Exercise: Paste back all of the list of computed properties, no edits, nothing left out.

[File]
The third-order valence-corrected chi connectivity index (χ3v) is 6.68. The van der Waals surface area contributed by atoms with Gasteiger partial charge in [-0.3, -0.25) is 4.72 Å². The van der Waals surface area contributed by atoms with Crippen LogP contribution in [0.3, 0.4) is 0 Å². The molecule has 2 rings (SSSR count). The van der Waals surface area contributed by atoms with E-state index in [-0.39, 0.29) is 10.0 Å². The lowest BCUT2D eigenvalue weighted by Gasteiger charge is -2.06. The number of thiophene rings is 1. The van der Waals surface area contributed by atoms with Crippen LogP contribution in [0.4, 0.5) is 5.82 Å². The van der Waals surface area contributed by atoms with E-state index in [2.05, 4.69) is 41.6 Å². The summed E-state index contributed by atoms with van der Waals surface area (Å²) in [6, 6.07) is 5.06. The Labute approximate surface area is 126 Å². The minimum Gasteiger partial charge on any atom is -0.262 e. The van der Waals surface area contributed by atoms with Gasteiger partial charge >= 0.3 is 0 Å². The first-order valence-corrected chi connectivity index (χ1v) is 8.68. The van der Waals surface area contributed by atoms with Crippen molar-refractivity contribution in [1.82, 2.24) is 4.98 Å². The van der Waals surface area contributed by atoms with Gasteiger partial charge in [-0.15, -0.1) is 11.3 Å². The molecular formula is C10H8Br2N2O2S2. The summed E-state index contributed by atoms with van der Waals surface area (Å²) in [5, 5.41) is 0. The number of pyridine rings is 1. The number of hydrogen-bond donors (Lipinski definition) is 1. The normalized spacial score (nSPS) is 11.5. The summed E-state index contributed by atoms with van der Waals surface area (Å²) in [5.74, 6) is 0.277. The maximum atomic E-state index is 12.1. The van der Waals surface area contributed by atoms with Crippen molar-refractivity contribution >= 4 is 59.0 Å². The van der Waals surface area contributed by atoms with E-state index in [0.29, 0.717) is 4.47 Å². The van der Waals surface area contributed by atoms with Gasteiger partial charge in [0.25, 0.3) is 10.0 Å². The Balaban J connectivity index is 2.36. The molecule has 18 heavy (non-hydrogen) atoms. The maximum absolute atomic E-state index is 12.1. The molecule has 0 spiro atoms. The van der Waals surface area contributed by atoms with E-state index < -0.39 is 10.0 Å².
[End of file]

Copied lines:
The third-order valence-corrected chi connectivity index (χ3v) is 6.68. The van der Waals surface area contributed by atoms with Gasteiger partial charge in [-0.3, -0.25) is 4.72 Å². The van der Waals surface area contributed by atoms with Crippen LogP contribution in [0.3, 0.4) is 0 Å². The molecule has 2 rings (SSSR count). The van der Waals surface area contributed by atoms with E-state index in [-0.39, 0.29) is 10.0 Å². The lowest BCUT2D eigenvalue weighted by Gasteiger charge is -2.06. The number of thiophene rings is 1. The van der Waals surface area contributed by atoms with Crippen LogP contribution in [0.4, 0.5) is 5.82 Å². The van der Waals surface area contributed by atoms with E-state index in [2.05, 4.69) is 41.6 Å². The summed E-state index contributed by atoms with van der Waals surface area (Å²) in [6, 6.07) is 5.06. The Labute approximate surface area is 126 Å². The minimum Gasteiger partial charge on any atom is -0.262 e. The van der Waals surface area contributed by atoms with Gasteiger partial charge >= 0.3 is 0 Å². The first-order valence-corrected chi connectivity index (χ1v) is 8.68. The van der Waals surface area contributed by atoms with Crippen molar-refractivity contribution in [1.82, 2.24) is 4.98 Å². The van der Waals surface area contributed by atoms with Gasteiger partial charge in [-0.15, -0.1) is 11.3 Å². The molecular formula is C10H8Br2N2O2S2. The summed E-state index contributed by atoms with van der Waals surface area (Å²) in [5, 5.41) is 0. The number of pyridine rings is 1. The number of hydrogen-bond donors (Lipinski definition) is 1. The normalized spacial score (nSPS) is 11.5. The summed E-state index contributed by atoms with van der Waals surface area (Å²) in [5.74, 6) is 0.277. The maximum atomic E-state index is 12.1. The van der Waals surface area contributed by atoms with Crippen molar-refractivity contribution >= 4 is 59.0 Å². The van der Waals surface area contributed by atoms with E-state index in [0.29, 0.717) is 4.47 Å². The van der Waals surface area contributed by atoms with Gasteiger partial charge in [0.25, 0.3) is 10.0 Å². The Balaban J connectivity index is 2.36. The molecule has 18 heavy (non-hydrogen) atoms. The maximum absolute atomic E-state index is 12.1. The molecule has 0 spiro atoms. The van der Waals surface area contributed by atoms with E-state index < -0.39 is 10.0 Å².